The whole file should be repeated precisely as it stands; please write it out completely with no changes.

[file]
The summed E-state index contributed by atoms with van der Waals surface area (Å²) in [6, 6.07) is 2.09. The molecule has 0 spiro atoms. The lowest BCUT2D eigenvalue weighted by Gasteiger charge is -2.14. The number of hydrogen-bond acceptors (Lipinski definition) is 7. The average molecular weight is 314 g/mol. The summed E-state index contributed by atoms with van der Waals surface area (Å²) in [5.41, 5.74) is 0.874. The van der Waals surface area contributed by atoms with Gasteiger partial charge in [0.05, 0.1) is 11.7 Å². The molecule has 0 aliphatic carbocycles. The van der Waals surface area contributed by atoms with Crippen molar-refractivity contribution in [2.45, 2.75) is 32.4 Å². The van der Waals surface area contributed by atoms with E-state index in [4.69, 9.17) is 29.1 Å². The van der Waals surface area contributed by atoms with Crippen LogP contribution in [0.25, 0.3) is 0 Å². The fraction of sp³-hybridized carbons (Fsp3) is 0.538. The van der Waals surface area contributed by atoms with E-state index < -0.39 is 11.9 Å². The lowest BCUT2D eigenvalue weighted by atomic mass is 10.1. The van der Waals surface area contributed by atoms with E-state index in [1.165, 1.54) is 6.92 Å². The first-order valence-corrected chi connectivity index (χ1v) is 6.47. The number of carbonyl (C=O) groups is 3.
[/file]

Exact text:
The summed E-state index contributed by atoms with van der Waals surface area (Å²) in [6, 6.07) is 2.09. The molecule has 0 spiro atoms. The lowest BCUT2D eigenvalue weighted by Gasteiger charge is -2.14. The number of hydrogen-bond acceptors (Lipinski definition) is 7. The average molecular weight is 314 g/mol. The summed E-state index contributed by atoms with van der Waals surface area (Å²) in [5.41, 5.74) is 0.874. The van der Waals surface area contributed by atoms with Gasteiger partial charge in [0.05, 0.1) is 11.7 Å². The molecule has 0 aliphatic carbocycles. The van der Waals surface area contributed by atoms with Crippen molar-refractivity contribution in [2.45, 2.75) is 32.4 Å². The van der Waals surface area contributed by atoms with E-state index in [4.69, 9.17) is 29.1 Å². The van der Waals surface area contributed by atoms with Crippen LogP contribution in [0.25, 0.3) is 0 Å². The fraction of sp³-hybridized carbons (Fsp3) is 0.538. The van der Waals surface area contributed by atoms with E-state index < -0.39 is 11.9 Å². The lowest BCUT2D eigenvalue weighted by atomic mass is 10.1. The van der Waals surface area contributed by atoms with E-state index in [1.165, 1.54) is 6.92 Å². The first-order valence-corrected chi connectivity index (χ1v) is 6.47. The number of carbonyl (C=O) groups is 3.